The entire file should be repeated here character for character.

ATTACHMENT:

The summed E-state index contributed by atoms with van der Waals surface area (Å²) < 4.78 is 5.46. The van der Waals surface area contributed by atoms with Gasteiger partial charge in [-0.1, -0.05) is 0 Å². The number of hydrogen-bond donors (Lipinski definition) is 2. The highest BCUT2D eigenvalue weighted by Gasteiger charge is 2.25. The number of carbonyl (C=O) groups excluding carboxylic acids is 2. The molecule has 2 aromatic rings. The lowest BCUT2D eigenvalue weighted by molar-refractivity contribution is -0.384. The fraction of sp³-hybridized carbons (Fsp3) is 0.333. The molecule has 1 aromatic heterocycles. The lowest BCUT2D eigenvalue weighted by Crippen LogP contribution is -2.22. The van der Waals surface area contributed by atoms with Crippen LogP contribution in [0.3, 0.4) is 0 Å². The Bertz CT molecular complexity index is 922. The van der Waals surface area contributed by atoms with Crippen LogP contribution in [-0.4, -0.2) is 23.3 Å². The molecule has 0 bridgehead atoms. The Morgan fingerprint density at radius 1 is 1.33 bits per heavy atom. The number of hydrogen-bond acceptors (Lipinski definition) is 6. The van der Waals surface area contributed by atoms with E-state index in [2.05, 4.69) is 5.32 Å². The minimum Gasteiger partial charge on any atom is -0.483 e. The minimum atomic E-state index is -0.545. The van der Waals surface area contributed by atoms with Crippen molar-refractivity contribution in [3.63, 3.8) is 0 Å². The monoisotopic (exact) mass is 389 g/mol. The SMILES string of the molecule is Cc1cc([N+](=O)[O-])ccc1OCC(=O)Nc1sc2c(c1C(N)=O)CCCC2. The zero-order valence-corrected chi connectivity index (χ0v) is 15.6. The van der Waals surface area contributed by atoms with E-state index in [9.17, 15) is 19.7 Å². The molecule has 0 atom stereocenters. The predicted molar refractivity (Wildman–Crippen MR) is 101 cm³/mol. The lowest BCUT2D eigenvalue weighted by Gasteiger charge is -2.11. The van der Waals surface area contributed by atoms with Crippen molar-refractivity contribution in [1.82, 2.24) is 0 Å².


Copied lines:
The summed E-state index contributed by atoms with van der Waals surface area (Å²) < 4.78 is 5.46. The van der Waals surface area contributed by atoms with Gasteiger partial charge in [-0.1, -0.05) is 0 Å². The number of hydrogen-bond donors (Lipinski definition) is 2. The highest BCUT2D eigenvalue weighted by Gasteiger charge is 2.25. The number of carbonyl (C=O) groups excluding carboxylic acids is 2. The molecule has 2 aromatic rings. The lowest BCUT2D eigenvalue weighted by molar-refractivity contribution is -0.384. The fraction of sp³-hybridized carbons (Fsp3) is 0.333. The molecule has 1 aromatic heterocycles. The lowest BCUT2D eigenvalue weighted by Crippen LogP contribution is -2.22. The van der Waals surface area contributed by atoms with Crippen LogP contribution in [0.3, 0.4) is 0 Å². The Bertz CT molecular complexity index is 922. The van der Waals surface area contributed by atoms with Crippen LogP contribution in [-0.4, -0.2) is 23.3 Å². The molecule has 0 bridgehead atoms. The Morgan fingerprint density at radius 1 is 1.33 bits per heavy atom. The number of hydrogen-bond acceptors (Lipinski definition) is 6. The van der Waals surface area contributed by atoms with E-state index in [2.05, 4.69) is 5.32 Å². The minimum Gasteiger partial charge on any atom is -0.483 e. The minimum atomic E-state index is -0.545. The van der Waals surface area contributed by atoms with Crippen molar-refractivity contribution in [3.63, 3.8) is 0 Å². The monoisotopic (exact) mass is 389 g/mol. The SMILES string of the molecule is Cc1cc([N+](=O)[O-])ccc1OCC(=O)Nc1sc2c(c1C(N)=O)CCCC2. The zero-order valence-corrected chi connectivity index (χ0v) is 15.6. The van der Waals surface area contributed by atoms with E-state index in [9.17, 15) is 19.7 Å². The molecule has 0 atom stereocenters. The predicted molar refractivity (Wildman–Crippen MR) is 101 cm³/mol. The lowest BCUT2D eigenvalue weighted by Gasteiger charge is -2.11. The van der Waals surface area contributed by atoms with Crippen molar-refractivity contribution in [1.82, 2.24) is 0 Å².